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Customer Review

on 10 February 2011
I couldn't avoid the feeling when reading this book that it was a reworking of Kingsley Amis' One Fat Englishman. Not that Michael Beard is quite as monstrous as Roger Micheldene, but there's the same totally selfish dedication to over-indulgence in every respect, and the same disregard of other people's feelings - or even an ignorance that other people might have feelings.
Interestingly, we start the story by being on Professor Beard's side, as we learn that his wife is openly having an affair while still staying in the marital home. This sympathy doesn't last long though, as we rapidly realise Beard himself has pretty impressive form in the infidelity stakes, and has already strayed several times in this, his fifth, marriage. However, it's fortunately not necessary actually to like the main character to enjoy reading a book.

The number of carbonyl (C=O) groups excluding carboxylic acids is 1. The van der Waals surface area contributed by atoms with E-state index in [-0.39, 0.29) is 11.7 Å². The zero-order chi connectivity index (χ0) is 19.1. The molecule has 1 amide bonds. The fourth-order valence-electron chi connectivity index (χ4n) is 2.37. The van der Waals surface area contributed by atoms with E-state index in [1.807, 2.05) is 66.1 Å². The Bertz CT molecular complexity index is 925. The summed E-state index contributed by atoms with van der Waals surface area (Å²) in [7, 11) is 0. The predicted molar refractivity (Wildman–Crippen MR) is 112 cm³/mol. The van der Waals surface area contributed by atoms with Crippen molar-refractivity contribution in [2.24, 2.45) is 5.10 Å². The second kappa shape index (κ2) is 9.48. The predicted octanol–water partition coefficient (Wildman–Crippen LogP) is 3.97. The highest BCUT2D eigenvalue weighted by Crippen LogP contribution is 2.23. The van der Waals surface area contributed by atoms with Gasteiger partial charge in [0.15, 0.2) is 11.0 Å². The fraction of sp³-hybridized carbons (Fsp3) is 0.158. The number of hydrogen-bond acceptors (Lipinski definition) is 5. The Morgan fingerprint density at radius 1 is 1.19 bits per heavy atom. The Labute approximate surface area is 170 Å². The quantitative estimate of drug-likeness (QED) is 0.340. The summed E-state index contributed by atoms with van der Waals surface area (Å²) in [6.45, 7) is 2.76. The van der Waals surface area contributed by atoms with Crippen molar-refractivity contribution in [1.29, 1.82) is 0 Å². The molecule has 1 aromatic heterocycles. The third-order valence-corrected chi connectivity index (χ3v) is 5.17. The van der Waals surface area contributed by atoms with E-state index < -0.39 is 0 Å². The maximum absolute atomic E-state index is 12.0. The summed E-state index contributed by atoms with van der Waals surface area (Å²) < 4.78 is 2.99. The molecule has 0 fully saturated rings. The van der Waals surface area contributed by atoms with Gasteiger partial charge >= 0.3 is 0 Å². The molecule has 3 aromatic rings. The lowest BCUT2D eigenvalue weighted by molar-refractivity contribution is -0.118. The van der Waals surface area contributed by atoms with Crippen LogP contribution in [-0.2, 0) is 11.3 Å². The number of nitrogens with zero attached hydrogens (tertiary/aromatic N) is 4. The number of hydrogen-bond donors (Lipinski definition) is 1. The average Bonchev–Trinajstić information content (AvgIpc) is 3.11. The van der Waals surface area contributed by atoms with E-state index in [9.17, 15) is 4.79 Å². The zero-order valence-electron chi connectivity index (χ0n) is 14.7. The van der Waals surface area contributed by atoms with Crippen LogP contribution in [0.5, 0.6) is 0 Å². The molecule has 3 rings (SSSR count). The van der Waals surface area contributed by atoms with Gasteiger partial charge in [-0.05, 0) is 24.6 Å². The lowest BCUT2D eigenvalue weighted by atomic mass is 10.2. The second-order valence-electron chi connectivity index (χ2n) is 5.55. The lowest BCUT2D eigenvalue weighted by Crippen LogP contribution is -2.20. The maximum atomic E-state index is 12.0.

I don't know Ian McEwan's educational background, but he's done an impressive amount of work swotting up some basic physics and solar theory, enough at any rate to convince this unlearned reader that he knows what he's talking about.
Other good points for me were the splendid descriptions, particlularly of being in a plane circling London before coming in to Heathrow, and following that, a misunderstanding in the train. This was not at all spoiled for me when I recognised it as being a retelling of a fairly standard urban myth (and indeed one of the other characters later thinks that's what it is), because the narration is so skilled.
The minus points? Although I quite enjoyed the expedition to the Arctic, I couldn't see what the relevance of it was, as it didn't seem to tie into the story at any point. Not a big deal, I suppose, but in a fairly short book you expect more tightness, with every scene and incident pulling its weight, and that wasn't always the case. There was possibly a sense of dragging in one or two set pieces to push it over some notional 'novel-length' threshold.
The other sticking point for me, and the reason I can't give it five stars, is the ending. What is all that about? Where did that complete about-turn in attitudes come from? Are we supposed to gather that he's had some sort of minor breakdown and is now about to become a better, nicer person? I'm afraid I don't buy that.
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